This Thanksgiving, our three children had their own set of plans, so my wife Sandy and I spent the holiday by ourselves in Ocean Isle, North Carolina, with the world’s second largest baptismal font as our back porch—the Atlantic Ocean. The island’s shoreline runs east to west, therefore, during the winter months the sunrise and the sunset can be viewed from our balcony. Beautiful three-day trip.
One of my goals on this mini vacation was to replenish my stash of large Conkle seashells, along with spending time with Sandy and eating at a few of our favorite restaurants. The giant Conkle shell is the perfect symbol of baptism. Baptism is one of the greatest gifts from our Lord and Savior. Strange uh? Simple water attached to the promises of God can change anything!
Well, Sandy and I walked, and we walked, and we walked, searching for those simple hidden treasures. We didn’t have much luck either. We walked so much the first two days; my feet were killing me, my thighs and calves and toes started cramping up. Half of this walking, about 10,000 beach steps, is done in 1-2 feet of water moving quickly, on rippled, uneven ground, not really knowing what the next step brings. While the fruits of our labor had been slim, we still have one more day of searching. But wait, isn’t every day a day of searching, not knowing what the next step brings? Some just seem to be harder than others. And that last day was a doozy.
Fortunately, low tide wasn’t until 1PM and it had warmed up to a brisk 48 degrees cold on the beach! So, Sandy and I bundled up and headed out for our last adventure, at least till May. The tides were at the lowest point they had been the past couple of days, revealing a small brand-new sandbar. I was pretty certain the waters weren’t too deep, but Sandy was going to wait and see if I was right. There on that tiny little sandbar and in the waters nearby, we found at least 20 giant Conkle shells. The pain and cold sort of disappeared.
After Sandy and I had searched every inch of that small sandbar, I just stood there and took it all in. By now, we are close to a ½ mile from shore and our little island is starting to disappear, with the incoming tide. Looking straight out into the ocean, I could see three porpoises did not look cold at all. On a sandbar to my right, there are about 50 or so seagulls who have been trying to avoid us all afternoon. To my left, on another sandbar, the largest flock of pelicans I’ve ever seen, had to be over two hundred.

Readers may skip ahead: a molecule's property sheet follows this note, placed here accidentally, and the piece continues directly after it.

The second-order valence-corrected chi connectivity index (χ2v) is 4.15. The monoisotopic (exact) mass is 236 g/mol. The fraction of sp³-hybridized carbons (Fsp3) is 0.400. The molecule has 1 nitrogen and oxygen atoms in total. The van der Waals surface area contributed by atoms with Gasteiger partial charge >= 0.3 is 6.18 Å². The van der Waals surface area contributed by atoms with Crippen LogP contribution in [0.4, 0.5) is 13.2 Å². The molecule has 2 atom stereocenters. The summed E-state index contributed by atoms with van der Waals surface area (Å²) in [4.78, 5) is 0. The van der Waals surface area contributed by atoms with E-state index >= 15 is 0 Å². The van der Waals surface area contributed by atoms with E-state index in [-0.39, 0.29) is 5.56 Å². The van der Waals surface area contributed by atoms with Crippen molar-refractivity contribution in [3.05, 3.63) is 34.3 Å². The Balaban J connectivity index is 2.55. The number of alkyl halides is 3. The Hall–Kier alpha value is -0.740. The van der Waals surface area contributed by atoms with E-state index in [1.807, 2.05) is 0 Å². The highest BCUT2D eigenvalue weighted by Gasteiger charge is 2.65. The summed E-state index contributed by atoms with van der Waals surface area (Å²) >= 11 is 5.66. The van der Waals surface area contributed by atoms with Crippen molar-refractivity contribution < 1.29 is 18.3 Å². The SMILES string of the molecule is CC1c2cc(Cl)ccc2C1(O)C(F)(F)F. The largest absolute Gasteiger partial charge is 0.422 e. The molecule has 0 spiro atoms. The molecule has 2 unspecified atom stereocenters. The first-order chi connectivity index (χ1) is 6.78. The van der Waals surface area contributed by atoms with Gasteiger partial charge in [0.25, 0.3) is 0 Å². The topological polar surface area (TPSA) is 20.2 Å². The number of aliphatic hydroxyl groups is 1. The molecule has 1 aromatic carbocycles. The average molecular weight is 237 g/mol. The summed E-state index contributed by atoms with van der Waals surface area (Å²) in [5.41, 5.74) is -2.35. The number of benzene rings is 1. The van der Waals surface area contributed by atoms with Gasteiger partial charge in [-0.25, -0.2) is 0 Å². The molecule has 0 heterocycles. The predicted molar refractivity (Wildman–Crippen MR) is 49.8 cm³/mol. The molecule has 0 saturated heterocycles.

While we may have look like specks standing in the middle of the ocean, it is in these moments that this speck feels the closest to our Creator, and I realize how truly blessed this little speck is. God loves me! Unworthy as I am, I know in my heart, God loves me! What a feeling!
I finally looked toward the shore, and there I see a beautiful fourteen story condominium, with about twenty-multimillion-dollar homes, getting as close to that point as possible. These individuals must want so badly to see what I see and feel right now. For them to risk losing everything to an unpredictable arm of nature, shows quite clearly that human beings are a strange breed.
Now the excitement of finding all those shells has worn off and Sandy and I are freezing, we can’t feel our feet anymore, we’re not quite sure how far the tide has come in, and yet, we feel blessed. As I glanced down the beach and could barely see our home away from home, I realized, shoot, we still need to walk back. This is going to be painful. Like I said, humans are a strange breed.
So why? Why am I obsessed with finding these giant Conkle seashells? Why go through all the trouble? Because, to me, it is the only gift I can give to a person, the only physical gift I can give that can save lives. That’s right, save lives! The Conkle shell is marked on the inside with a Cross, showing that person, daily, the length God will go through to make that love known. It’s the only gift I can give, where a person can see that love of God sitting on their bathroom or kitchen sink. It is the only gift I can give that is a daily reminder of their baptism, something a person can feel and hold in the palm of their hand, a gift which Jesus gives to all of us strange human beings. I have continued to look for these priceless treasures for the past twenty-five years because of all the stories I hear from people in former congregations. Parishioners, who still cherish that simple shell, and share how that powerful reminder got them through a particular struggle.
Folks, Baptism is a sacrament, a mystery, promising the forgiveness of sin, comfort, strength, hope, wisdom, guidance, and eternal life. All we must do, is use it. And as far as I understand, our God has not lied to us yet.
So, if you genuinely want to prepare for the coming of our Lord and Savior during this season of Advent and Christmas, simply return to God’s gift of Baptism, daily. Put that Conkle shell in your hand and ponder the Cross inside. It is all you will ever need. It is one heck of a Christmas present.
Pastor David Trexler